Letter to parishioners, 6 August 2021

Friday, 6 August 2021

Dear Friends in Christ,

In this week’s reading from John’s gospel we will hear Jesus saying again: I am the bread of life. We will also hear him say: I am the living bread that came down from heaven. Whoever eats of this bread will live for ever; and the bread that I will give for the life of the world is my flesh.

Jesus’ declaration that we should eat his flesh, along with the words he spoke when he instituted the sacrament of Holy Communion at the Last Supper, have given rise to much controversy, even bloodshed and persecution. Whilst Jesus’ instruction to eat of the living bread, which is himself, may have been the matter of much theological and superstitious debate down the centuries, the fact remains that the service of Holy Communion is the core service of the Church of England, and is one of the two sacraments that have biblical authority, the other being Holy Baptism.

In earlier times there was a universal belief that Jesus’ words implied that our earthly bread and wine were physically transformed into flesh and blood. This doctrine of transubstantiation was challenged as we entered more scientifically enlightened times. However, the obvious fact that we consume bread and wine when we partake of Holy Communion does not mean that those everyday commodities do not bring us into a closer relationship with God.

People value the service of Holy Communion in different ways. In some church communities it is seen as an essential feature of the daily routine of prayer and worship. In others, such a regular honouring of Christ’s command to do this in remembrance of me devalues its importance and ‘specialness’. However we, as individuals, might view the receiving of the bread and wine, Christ’s body and blood, there can be no denying that we do so in obedience to his teaching and command.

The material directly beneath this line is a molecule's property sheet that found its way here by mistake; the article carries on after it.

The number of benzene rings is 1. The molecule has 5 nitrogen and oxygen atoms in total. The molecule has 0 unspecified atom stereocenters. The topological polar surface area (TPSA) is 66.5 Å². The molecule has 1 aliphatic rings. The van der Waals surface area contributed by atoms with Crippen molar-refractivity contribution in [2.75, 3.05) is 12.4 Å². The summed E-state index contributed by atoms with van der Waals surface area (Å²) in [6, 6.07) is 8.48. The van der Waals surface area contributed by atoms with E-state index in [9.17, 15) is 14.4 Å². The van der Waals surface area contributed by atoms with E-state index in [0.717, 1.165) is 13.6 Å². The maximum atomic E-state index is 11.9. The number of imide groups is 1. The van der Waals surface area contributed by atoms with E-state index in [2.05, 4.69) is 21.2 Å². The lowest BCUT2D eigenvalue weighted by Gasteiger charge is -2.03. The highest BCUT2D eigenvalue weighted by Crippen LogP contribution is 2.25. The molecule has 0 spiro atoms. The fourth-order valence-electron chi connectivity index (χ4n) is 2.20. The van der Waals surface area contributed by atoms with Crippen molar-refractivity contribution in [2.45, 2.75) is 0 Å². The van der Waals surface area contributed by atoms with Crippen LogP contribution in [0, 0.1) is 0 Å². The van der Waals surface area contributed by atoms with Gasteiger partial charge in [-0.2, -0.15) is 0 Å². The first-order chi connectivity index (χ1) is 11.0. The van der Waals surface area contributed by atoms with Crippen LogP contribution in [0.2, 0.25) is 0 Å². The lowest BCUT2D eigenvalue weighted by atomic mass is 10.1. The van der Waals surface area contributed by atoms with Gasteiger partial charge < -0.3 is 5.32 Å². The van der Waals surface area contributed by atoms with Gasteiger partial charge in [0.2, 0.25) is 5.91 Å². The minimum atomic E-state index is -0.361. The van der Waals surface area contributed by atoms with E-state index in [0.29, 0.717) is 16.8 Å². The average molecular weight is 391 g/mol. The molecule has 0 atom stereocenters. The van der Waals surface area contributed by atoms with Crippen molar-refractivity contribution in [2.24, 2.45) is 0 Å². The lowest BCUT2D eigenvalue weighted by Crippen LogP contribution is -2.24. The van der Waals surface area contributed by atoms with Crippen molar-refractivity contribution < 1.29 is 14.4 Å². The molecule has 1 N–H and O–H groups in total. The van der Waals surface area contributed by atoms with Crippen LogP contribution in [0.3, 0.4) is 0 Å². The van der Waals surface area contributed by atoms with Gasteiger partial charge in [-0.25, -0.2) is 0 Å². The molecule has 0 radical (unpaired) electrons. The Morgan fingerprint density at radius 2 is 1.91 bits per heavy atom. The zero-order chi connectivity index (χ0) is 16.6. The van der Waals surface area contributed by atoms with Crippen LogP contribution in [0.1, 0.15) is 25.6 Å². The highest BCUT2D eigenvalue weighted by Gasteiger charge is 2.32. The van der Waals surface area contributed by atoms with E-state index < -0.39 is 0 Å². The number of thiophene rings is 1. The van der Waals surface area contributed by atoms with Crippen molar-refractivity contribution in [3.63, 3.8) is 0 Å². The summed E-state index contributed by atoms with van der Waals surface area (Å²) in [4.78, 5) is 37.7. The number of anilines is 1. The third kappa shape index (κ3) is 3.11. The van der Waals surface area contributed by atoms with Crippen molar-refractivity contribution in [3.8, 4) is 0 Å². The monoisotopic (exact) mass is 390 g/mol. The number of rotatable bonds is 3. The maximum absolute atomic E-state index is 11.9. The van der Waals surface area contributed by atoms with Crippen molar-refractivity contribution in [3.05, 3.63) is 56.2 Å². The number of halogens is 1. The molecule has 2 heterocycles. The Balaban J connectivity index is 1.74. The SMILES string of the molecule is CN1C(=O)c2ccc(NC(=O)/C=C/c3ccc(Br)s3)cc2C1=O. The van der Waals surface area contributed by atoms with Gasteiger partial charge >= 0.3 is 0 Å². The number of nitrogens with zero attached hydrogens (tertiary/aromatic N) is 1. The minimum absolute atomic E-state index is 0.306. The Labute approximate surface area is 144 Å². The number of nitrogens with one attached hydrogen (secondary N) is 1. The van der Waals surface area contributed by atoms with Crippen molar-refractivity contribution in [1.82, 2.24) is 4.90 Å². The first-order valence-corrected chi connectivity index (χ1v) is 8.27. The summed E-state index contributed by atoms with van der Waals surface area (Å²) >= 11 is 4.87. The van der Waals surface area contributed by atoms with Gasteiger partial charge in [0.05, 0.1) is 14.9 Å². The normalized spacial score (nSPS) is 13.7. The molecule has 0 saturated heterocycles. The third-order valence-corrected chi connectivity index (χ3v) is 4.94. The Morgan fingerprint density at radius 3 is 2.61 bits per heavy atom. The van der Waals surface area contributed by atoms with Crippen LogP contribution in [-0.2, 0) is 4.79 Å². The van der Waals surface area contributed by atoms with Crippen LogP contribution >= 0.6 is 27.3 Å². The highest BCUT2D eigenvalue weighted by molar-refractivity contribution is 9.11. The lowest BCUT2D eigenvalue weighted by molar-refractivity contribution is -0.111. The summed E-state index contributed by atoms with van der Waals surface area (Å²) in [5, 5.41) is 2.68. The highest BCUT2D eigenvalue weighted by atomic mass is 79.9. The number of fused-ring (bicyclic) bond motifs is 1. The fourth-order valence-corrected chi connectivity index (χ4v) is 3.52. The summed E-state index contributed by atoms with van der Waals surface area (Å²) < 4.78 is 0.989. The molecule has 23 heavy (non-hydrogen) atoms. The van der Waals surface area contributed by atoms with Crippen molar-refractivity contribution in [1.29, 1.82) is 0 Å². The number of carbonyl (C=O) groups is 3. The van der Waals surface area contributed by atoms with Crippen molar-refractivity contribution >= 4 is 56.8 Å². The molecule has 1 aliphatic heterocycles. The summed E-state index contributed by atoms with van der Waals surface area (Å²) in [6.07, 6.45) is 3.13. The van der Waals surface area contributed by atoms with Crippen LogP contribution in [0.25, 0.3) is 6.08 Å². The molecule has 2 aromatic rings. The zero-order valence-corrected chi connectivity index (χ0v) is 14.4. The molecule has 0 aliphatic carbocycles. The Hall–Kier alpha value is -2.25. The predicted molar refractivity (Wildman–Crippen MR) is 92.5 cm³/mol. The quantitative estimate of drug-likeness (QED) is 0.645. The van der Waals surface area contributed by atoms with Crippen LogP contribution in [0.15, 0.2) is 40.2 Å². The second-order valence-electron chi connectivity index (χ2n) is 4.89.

Such theological debates have often taken those who desire to live a life of faithful discipleship down blind alleys that are very distant from God. They have caused polarisation and schism where there should be community, unity and peace. They have led otherwise faithful souls to allow themselves to join the ranks of those who turn Christ’s sacrificial gift into the cause of dispute and persecution. If we can see ourselves in the midst of such doctrinal rifts, we should be ashamed of ourselves!

Two thousand years ago God came down to earth to share in the totality of the human condition. He came amongst us in the form of a human man whom we know as Jesus, the Christ. His birth was miraculous, as were many features of his life of love and service to all. As humanity came to the point of killing Jesus because of the challenge he presented to our self-serving and self-satisfied way of living, Jesus gave us a simple way of commemorating all he had done for us. He gave us a simple meal through which our faith might be constantly renewed and strengthened. He gave us a staple diet by which we might grow in a healthy faith, and ultimately share in the joy of God’s nearer presence for all time.

If any of this challenges us, let us pray for the strength to set aside our human understanding of Jesus’ great gift to us, in order that we might finally enjoy the eternal life he has won for us.

With every blessing to you all,

Revd Stephen